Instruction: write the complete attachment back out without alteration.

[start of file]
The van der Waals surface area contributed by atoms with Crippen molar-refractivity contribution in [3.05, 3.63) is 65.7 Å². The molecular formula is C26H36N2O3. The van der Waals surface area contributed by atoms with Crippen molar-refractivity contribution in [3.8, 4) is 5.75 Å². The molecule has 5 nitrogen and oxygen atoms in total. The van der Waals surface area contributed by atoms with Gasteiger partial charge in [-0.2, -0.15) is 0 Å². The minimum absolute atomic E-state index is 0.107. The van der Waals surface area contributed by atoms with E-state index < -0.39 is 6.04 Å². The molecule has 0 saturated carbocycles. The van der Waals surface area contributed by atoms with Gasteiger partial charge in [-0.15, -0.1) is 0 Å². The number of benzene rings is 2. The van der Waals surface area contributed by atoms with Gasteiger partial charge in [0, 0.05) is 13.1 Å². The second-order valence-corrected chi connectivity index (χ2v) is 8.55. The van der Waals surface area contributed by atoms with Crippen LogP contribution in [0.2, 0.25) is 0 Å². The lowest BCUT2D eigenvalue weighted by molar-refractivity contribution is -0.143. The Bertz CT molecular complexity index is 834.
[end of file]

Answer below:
The van der Waals surface area contributed by atoms with Crippen molar-refractivity contribution in [3.05, 3.63) is 65.7 Å². The molecular formula is C26H36N2O3. The van der Waals surface area contributed by atoms with Crippen molar-refractivity contribution in [3.8, 4) is 5.75 Å². The molecule has 5 nitrogen and oxygen atoms in total. The van der Waals surface area contributed by atoms with Gasteiger partial charge in [-0.2, -0.15) is 0 Å². The minimum absolute atomic E-state index is 0.107. The van der Waals surface area contributed by atoms with E-state index < -0.39 is 6.04 Å². The molecule has 0 saturated carbocycles. The van der Waals surface area contributed by atoms with Gasteiger partial charge in [-0.15, -0.1) is 0 Å². The number of benzene rings is 2. The van der Waals surface area contributed by atoms with Gasteiger partial charge in [0, 0.05) is 13.1 Å². The second-order valence-corrected chi connectivity index (χ2v) is 8.55. The van der Waals surface area contributed by atoms with Crippen LogP contribution in [0.2, 0.25) is 0 Å². The lowest BCUT2D eigenvalue weighted by molar-refractivity contribution is -0.143. The Bertz CT molecular complexity index is 834.